Look at the Psalter world map, a delicious work of art, drawn with incredibly fine detail around 1260 by an unknown artist. In the upper part of the map the divine savior outstretches his arms to embrace the world. In the bottom lurk two dragons, symbols of sin which balance the divine presence. The sentence “hic sunt dracones” («Here be dragons») appears in medieval texts and maps to mark unexplored territories.
In their ambitious book The reinvention of Science, a triad of scientists (B.T. Jones, V.J. Martínez and V.L. Trimble) set themselves to the ambitious task of “slaying the Dragons of Dogma and Ignorance”. This fits well with the idea of erasing the “here be dragons” from the maps of knowledge. And yet, Bernard, Vicent and Virginia, turn out to be not only top astronomers, but also impenitent romantics. Dragons in their book, soon turn out to be main characters and they led us to follow them, from the instant they beak their way out of the egg to the moment they break into perilous flight.
One of the most attractive novelties that separates this opus magna from other major works is its impressionistic style. In the same way that a Monet may tell the same tale than a Bouguereau, and yet evoke very different emotions in the beholder, “The reinvention of Science” is an ambitious essay on the story of science, written for the educated, cultivated and curious reader. There are previous wonderful books on the subject such as “coming of age in the Milky Way (T. Ferris)”. But the latest is a classic, a Bouguereau, where beauty and intelligence, are, so to speak, ordered and contained. Rather, this monumental dragon treatise requires movement from the reader, like a Monet. You cannot stay still while reading. The narrative will not follow a predictable path, the time lines will mix and the book tidings will advance and retreat, as the story unfolds.
And the story starts breaking the dragon’s egg. Chapter 1 announces a predictable opening, “Ether and Atoms”, except that the first lines, rather than transporting the readers to Ionia, describe the most famous failed experiment of the history of science, that of Michelson and Morley.
What is so special about this experiment? Actually, how do the authors dare to start a book about the history of science with a failed experiment? How may accounts of failed experiments do you read in the press these days? Choose at random any piece of news about science and it will always be about some great, unexpected, game-changing, and possibly life-and-civilization threatening discovery (as everything related with AI goes these days). Actually, one could humor the authors of this book and claim that present day press is only interested in the dragons of science (big, mean, and fire-breathing), rather than in science itself.
Back to Michelson and Morley. First, they built a refined interferometer, of the same type (but more than hundred years before) that the one built by the LIGO collaboration to detect gravitational waves. A sophisticated instrument. Science in general and astronomy in particular, would not exist without the gadgets that allow us to ask very precise questions to Nature. The book will later describe Galileo’s telescope, the LIGO interferometer, the Planck observatory, or the giant LHC experiments at CERN. They all are instruments, that make possible sophisticated experiments.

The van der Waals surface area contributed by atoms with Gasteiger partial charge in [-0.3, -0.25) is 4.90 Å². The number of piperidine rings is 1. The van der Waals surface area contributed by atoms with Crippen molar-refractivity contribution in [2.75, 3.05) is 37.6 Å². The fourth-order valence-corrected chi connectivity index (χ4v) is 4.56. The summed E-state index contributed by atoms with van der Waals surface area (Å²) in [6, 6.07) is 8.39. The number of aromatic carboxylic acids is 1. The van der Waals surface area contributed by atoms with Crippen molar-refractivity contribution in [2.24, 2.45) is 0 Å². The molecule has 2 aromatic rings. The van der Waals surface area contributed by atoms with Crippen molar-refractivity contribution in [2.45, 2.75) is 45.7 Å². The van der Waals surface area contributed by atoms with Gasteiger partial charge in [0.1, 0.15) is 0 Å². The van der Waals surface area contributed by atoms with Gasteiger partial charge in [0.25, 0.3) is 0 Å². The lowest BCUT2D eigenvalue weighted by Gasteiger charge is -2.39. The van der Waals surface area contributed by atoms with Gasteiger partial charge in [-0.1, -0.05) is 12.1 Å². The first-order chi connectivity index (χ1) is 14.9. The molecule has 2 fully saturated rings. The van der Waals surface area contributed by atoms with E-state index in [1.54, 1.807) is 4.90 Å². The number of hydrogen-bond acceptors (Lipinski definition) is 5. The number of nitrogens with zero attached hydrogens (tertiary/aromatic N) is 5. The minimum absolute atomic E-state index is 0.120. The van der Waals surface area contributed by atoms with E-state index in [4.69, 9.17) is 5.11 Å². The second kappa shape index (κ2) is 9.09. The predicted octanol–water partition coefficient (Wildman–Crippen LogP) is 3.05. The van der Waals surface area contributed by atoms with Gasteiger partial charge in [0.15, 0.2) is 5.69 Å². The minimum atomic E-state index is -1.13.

And what are experiments? They are the negation of belief. They are well formulated questions to the World. We asked them because we are skeptical and doubt everything (except, perhaps, death and taxes). Scientific questions arise when man refuses to believe in the Olympics (or the burning bush) and asks: What is the World made of?
Although the question that Michelson and Morley asked was apparently, way humbler. They wanted to know what was the speed of light and how did it depend on the reference frame in which it was measured.
What do we mean by reference frame? When we get a speed ticket (way too often thanks to the road radars), the velocity of our car is measured against the reference frame of the Earth, where the radar is located. But Earth itself is moving around the Sun, and thus our velocity in the Sun reference frame would be different. We would obtain it composing the speed of our car with respect to the Earth and the speed of the Earth with respect to the Sun.
What is the reference frame for light? The answer, by the time of the Michelson Morley experiment was that the universe was filled with a substance, called “ether”, and light was a perturbation of such substance (in the same way that we can imagine a wave as a perturbation of water and sound as a perturbation of air). Ether was a “postulated but unseen entity”, something convenient to explain a phenomenon but never proven to exist. Ether was, in the colorful narrative of our authors, a dragon. Michelson and Morley experiment proved that ether does not exist and concluded that light speed is the same in all reference frames, an incredibly weird phenomenon, which, eventually was explained by Einstein’s Theory of Relativity. And thus, a failed experiment was indeed a major breakthrough. It killed a dragon (ether) and opened up a new uncharted territory in the maps of science.
The story of Michelson and Morley defines a plot that repeats often in the book. A dragon lurks somewhere and science, eventually, kills it. Examples abound. We have just encountered ether. Phlogiston is another of such identities, described in the book. Very much in the same spirit in which ether was invented to “fill voids” (the Greeks were convinced that “nature abhors void”), phlogiston was invoked as late as 1667 (by the German physician Georg Sthal) to reinvent another beloved Greek idea, that of the “Fire element”. The theory asserted that metals and combustible materials contained phlogiston which was released on burning. Air was necessary for combustion because it absorbed phlogiston. It was a tidy notion, which survive for a long time. And it was utterly false. Killing that particular dragon resulted in the birth of modern chemistry.